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Health Promotion Specialist Samira Walji demonstrates how opiate users would prepare opiates for injection. Toronto’s Medical Officer of Health is recommending three current harm reduction centres establish small-scale supervised injection sites. (Fred Lum/The Globe and Mail)
Health Promotion Specialist Samira Walji demonstrates how opiate users would prepare opiates for injection. Toronto’s Medical Officer of Health is recommending three current harm reduction centres establish small-scale supervised injection sites. (Fred Lum/The Globe and Mail)

Toronto to consider three proposed supervised drug-injection sites Add to ...

To deal with a rising rate of overdose deaths, three Toronto health clinics that already distribute hundreds of thousands of clean needles to drug users should be allowed to open “small-scale” supervised injection sites, the city’s medical officer of health says.

While the idea remains controversial, reaction to the proposal from business associations near the clinics and local politicians was muted on Monday. If Toronto’s Board of Health approves the concept at a meeting next month, consultations with the public must be held before city council and the provincial government approve the plan. The federal Health Minister then has the final say on whether the sites can operate.

Toronto to consider offering supervised injection services (The Globe and Mail)

The three proposed sites include the clinic known as The Works, located on the first floor of Toronto Public Health’s headquarters opposite Yonge-Dundas Square, where clean needles have been handed out to drug users since 1989.

In the west end, the service would be offered at the Queen West Central Toronto Community Health Centre, near Queen Street West and Bathurst Street, while in the east, it would be available at the South Riverdale Community Health Centre, on Queen Street East near Carlaw Avenue in Leslieville. Together, these three centres now account for about 75 per cent of the 1.9 million needles the city already hands out to drug users every year.

Unveiling the proposed locations on Monday, David McKeown, the city’s medical officer of health, said the sites would consist of small rooms set up inside the three clinics, and would serve mostly existing users.

Users would first obtain their own drugs, such as heroin and other opioids. A nurse would provide a sterile syringe, give safety instructions and stand watch, and drug users would be observed afterward in a “chillout room” for any signs of an overdose. Drug users will also be given access to health and other social services.

With 90 such sites operating around the world, including Vancouver’s well-known Insite in the Downtown Eastside, Dr. McKeown said research shows they reduce overdose deaths and prevent the transmission of HIV and other diseases. They also reduce the number of needles found in the neighbourhoods around them, as drug users instead discard their needles inside the safe injection sites, he said. Studies show the sites have not been associated with any increase in crime, Dr. McKeown said.

Nurses at Vancouver’s Insite have supervised roughly two million injections since 2003. At another smaller Vancouver site, the Dr. Peter Centre, nurses have supervised more than 15,000. There has not been a single fatal dose at either facility. And a 2011 study by the B.C. Centre for Excellence in HIV/AIDS found that the fatal overdose rate within 500 metres of Insite decreased by 35 per cent after the facility opened.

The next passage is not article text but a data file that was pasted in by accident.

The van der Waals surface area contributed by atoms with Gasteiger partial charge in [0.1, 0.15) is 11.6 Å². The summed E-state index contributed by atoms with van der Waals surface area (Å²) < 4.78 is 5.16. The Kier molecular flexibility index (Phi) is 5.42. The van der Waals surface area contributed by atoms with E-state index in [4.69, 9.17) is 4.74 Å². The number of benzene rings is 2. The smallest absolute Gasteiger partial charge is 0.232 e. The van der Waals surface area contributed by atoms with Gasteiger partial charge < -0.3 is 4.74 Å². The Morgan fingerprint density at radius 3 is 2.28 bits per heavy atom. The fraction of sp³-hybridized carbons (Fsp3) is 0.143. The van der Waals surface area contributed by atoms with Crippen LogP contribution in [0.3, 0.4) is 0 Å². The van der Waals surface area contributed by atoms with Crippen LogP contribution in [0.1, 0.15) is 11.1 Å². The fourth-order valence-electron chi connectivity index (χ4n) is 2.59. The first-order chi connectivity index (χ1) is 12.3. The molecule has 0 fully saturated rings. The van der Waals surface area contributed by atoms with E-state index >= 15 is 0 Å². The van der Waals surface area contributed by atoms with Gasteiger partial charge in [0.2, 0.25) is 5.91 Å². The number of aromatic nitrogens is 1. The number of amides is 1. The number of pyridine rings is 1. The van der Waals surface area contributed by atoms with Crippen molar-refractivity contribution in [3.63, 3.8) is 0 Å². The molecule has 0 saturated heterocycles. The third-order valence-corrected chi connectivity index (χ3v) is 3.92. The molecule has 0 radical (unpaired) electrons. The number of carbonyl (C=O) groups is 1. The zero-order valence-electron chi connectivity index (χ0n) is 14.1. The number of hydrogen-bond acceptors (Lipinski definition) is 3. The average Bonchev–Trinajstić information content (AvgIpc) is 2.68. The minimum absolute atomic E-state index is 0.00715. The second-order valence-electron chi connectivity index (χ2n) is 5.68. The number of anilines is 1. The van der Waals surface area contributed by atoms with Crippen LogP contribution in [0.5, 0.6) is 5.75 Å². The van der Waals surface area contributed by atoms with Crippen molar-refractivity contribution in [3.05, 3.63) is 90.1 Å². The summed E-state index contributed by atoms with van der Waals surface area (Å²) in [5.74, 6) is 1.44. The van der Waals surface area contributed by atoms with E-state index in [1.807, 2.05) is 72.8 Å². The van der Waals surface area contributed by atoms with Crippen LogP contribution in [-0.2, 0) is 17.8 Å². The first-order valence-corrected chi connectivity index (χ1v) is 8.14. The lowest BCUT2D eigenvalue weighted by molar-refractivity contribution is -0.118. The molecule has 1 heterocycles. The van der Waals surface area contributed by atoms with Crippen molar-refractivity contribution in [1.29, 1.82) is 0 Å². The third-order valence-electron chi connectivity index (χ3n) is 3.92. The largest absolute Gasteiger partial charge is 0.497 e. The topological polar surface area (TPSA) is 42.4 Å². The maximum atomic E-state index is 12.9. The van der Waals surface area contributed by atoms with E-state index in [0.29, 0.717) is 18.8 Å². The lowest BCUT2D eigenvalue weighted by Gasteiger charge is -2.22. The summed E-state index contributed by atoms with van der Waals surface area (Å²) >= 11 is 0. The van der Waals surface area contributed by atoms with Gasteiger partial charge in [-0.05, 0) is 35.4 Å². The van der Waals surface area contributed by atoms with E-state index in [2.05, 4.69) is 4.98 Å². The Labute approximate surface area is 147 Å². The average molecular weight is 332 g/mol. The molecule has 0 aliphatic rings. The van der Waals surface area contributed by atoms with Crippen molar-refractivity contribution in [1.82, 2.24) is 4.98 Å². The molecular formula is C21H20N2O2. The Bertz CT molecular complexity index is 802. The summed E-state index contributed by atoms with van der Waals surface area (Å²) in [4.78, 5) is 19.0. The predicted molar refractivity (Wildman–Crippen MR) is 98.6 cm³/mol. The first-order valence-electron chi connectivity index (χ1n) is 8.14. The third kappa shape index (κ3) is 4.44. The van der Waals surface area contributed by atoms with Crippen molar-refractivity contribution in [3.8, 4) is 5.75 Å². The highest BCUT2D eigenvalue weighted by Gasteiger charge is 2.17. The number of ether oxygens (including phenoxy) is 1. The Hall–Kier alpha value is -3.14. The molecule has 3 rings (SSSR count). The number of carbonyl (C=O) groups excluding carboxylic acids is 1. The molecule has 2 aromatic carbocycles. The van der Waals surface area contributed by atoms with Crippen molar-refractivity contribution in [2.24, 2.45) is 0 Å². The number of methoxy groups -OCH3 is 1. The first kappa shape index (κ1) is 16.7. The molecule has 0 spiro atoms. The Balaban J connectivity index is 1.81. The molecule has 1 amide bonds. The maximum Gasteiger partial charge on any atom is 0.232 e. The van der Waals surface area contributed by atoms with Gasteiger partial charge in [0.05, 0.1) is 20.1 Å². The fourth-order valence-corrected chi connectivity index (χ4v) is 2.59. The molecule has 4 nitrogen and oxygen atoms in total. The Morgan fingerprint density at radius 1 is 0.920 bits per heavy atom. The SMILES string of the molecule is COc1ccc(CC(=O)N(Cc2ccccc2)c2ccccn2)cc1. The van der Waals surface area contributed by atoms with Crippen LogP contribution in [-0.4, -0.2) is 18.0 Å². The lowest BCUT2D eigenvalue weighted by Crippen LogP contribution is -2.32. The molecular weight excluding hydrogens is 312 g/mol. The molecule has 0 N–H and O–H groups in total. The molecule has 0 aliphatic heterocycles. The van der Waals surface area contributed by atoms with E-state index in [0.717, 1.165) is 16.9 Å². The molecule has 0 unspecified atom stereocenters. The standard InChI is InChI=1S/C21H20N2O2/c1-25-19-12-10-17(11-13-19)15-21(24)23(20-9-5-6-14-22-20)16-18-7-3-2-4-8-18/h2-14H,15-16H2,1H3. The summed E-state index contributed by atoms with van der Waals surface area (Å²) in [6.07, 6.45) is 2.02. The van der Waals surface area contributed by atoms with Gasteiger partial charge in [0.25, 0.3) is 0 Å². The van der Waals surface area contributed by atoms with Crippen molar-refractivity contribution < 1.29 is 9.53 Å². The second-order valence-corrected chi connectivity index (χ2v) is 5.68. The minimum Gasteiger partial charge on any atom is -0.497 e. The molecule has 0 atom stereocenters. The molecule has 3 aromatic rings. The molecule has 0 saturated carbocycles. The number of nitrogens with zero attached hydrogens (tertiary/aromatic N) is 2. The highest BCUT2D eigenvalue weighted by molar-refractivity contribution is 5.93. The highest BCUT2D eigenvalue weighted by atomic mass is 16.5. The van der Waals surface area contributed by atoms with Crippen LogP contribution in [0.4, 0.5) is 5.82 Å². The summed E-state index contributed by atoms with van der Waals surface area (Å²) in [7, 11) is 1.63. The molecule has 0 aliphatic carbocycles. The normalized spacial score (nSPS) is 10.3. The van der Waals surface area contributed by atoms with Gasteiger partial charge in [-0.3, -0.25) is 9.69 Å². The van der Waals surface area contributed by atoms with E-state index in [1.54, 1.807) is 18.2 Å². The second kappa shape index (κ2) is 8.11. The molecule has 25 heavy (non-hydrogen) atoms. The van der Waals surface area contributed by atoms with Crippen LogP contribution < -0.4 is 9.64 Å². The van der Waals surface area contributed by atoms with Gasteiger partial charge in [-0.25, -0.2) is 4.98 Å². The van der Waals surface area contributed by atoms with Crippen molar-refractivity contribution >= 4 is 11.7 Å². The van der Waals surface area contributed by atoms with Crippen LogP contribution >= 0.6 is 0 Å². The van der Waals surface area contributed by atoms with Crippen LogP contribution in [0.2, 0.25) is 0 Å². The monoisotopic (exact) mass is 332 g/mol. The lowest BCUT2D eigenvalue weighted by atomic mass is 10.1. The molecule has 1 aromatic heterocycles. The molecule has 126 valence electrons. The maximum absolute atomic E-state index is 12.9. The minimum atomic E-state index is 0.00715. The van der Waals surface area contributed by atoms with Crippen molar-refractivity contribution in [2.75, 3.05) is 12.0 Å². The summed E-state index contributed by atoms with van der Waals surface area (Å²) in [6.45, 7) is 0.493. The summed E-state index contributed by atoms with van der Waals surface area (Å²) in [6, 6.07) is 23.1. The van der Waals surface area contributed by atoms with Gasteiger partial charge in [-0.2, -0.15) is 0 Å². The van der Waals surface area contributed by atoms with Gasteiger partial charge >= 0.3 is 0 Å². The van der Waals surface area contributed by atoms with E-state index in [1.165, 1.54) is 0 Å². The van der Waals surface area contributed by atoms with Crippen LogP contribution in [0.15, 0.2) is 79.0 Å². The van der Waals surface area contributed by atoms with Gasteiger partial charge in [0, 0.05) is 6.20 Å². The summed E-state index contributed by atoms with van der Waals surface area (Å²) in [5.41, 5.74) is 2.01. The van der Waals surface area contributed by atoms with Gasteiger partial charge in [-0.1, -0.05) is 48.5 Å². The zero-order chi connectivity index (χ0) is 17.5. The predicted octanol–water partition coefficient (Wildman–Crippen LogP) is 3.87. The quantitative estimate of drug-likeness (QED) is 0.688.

Police in Vancouver have been very supportive of Insite. Sergeant Randy Fincham said while it’s difficult to draw conclusions from crime rates in the city’s Downtown Eastside, the opening of Insite did cause a reduction in public drug use and the facility has saved lives.

“The harm-reduction strategy is acknowledging that people are going to use drugs, and how can we best equip people to save lives and not have them ingesting somewhere where it will impact other people?”

Toronto health officials stress that Vancouver’s large Insite model is not the plan they are importing to the city. Instead, Toronto is proposing small facilities in three different neighbourhoods in clinics that already offer harm-reduction services.

Mayor John Tory remains non-committal, but he said something needs to be done to counter the city’s rise in overdose deaths, with 206 people dying this way in the city in 2013. On Monday, he said he needed to speak to police Chief Mark Saunders and hear the concerns raised during public consultations.

A spokesman said Chief Saunders will need to know more about exactly what’s being proposed before sharing his views.

Business owners near the sites, which are all part of vibrant mixed neighbourhoods, say they have questions about how the facilities will operate, the security arrangements and what happens to drug users after they inject. But spokespeople for business improvement areas near both the western and eastern sites said they did not want to stand in the way of access to important health services.

Rob Sysak, executive director of the West Queen West Business Improvement Area, said he hoped concerns could be addressed in the public consultation process. “We’re comfortable in a sense, but we do want some more details.”

An elementary school is just a two-minute walk away from the South Riverdale Community Health Centre, located in the trendy Leslieville neighbourhood. The Works clinic is on the edge of Ryerson University, steps away from the Eaton Centre, with a daycare nearby.

In an opinion piece published online on Tuesday by The Globe and Mail, four former Toronto mayors – David Crombie, John Sewell, Art Eggleton and Barbara Hall – all urge city council to support the injection site plan.

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